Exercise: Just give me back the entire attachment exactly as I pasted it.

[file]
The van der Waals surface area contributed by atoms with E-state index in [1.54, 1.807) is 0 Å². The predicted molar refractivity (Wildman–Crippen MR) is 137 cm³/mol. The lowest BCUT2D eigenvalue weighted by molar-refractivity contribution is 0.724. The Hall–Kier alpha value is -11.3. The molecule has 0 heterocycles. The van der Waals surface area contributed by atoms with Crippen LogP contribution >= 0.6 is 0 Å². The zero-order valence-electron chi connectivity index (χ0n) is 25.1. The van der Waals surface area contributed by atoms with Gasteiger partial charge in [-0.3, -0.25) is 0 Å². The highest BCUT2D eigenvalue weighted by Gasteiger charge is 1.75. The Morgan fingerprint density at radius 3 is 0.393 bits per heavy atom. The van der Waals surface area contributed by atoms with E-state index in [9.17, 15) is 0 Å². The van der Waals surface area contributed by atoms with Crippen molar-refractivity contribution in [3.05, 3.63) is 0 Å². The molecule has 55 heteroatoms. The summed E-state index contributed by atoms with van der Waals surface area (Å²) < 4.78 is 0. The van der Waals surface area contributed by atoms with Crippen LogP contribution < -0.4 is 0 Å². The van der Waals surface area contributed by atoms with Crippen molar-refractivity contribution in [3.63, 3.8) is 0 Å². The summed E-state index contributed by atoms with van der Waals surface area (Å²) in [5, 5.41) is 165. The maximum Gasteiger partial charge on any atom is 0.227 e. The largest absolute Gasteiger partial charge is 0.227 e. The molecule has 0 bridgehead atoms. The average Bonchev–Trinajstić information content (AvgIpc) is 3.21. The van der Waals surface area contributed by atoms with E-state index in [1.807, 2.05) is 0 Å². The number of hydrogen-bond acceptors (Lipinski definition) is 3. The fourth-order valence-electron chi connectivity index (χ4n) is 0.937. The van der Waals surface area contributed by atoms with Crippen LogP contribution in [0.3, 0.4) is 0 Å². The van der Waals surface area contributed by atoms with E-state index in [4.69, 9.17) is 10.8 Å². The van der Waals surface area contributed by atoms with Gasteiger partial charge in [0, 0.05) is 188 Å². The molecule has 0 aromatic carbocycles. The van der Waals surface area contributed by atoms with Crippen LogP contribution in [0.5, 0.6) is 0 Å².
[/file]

The van der Waals surface area contributed by atoms with E-state index in [1.54, 1.807) is 0 Å². The predicted molar refractivity (Wildman–Crippen MR) is 137 cm³/mol. The lowest BCUT2D eigenvalue weighted by molar-refractivity contribution is 0.724. The Hall–Kier alpha value is -11.3. The molecule has 0 heterocycles. The van der Waals surface area contributed by atoms with Crippen LogP contribution >= 0.6 is 0 Å². The zero-order valence-electron chi connectivity index (χ0n) is 25.1. The van der Waals surface area contributed by atoms with Gasteiger partial charge in [-0.3, -0.25) is 0 Å². The highest BCUT2D eigenvalue weighted by Gasteiger charge is 1.75. The Morgan fingerprint density at radius 3 is 0.393 bits per heavy atom. The van der Waals surface area contributed by atoms with E-state index in [9.17, 15) is 0 Å². The van der Waals surface area contributed by atoms with Crippen molar-refractivity contribution in [3.05, 3.63) is 0 Å². The molecule has 55 heteroatoms. The summed E-state index contributed by atoms with van der Waals surface area (Å²) < 4.78 is 0. The van der Waals surface area contributed by atoms with Crippen LogP contribution < -0.4 is 0 Å². The van der Waals surface area contributed by atoms with Crippen molar-refractivity contribution in [3.63, 3.8) is 0 Å². The summed E-state index contributed by atoms with van der Waals surface area (Å²) in [5, 5.41) is 165. The maximum Gasteiger partial charge on any atom is 0.227 e. The largest absolute Gasteiger partial charge is 0.227 e. The molecule has 0 bridgehead atoms. The average Bonchev–Trinajstić information content (AvgIpc) is 3.21. The van der Waals surface area contributed by atoms with E-state index in [1.807, 2.05) is 0 Å². The number of hydrogen-bond acceptors (Lipinski definition) is 3. The fourth-order valence-electron chi connectivity index (χ4n) is 0.937. The van der Waals surface area contributed by atoms with Crippen LogP contribution in [0.3, 0.4) is 0 Å². The van der Waals surface area contributed by atoms with E-state index in [4.69, 9.17) is 10.8 Å². The van der Waals surface area contributed by atoms with Gasteiger partial charge in [0, 0.05) is 188 Å². The molecule has 0 aromatic carbocycles. The van der Waals surface area contributed by atoms with Crippen LogP contribution in [0.5, 0.6) is 0 Å².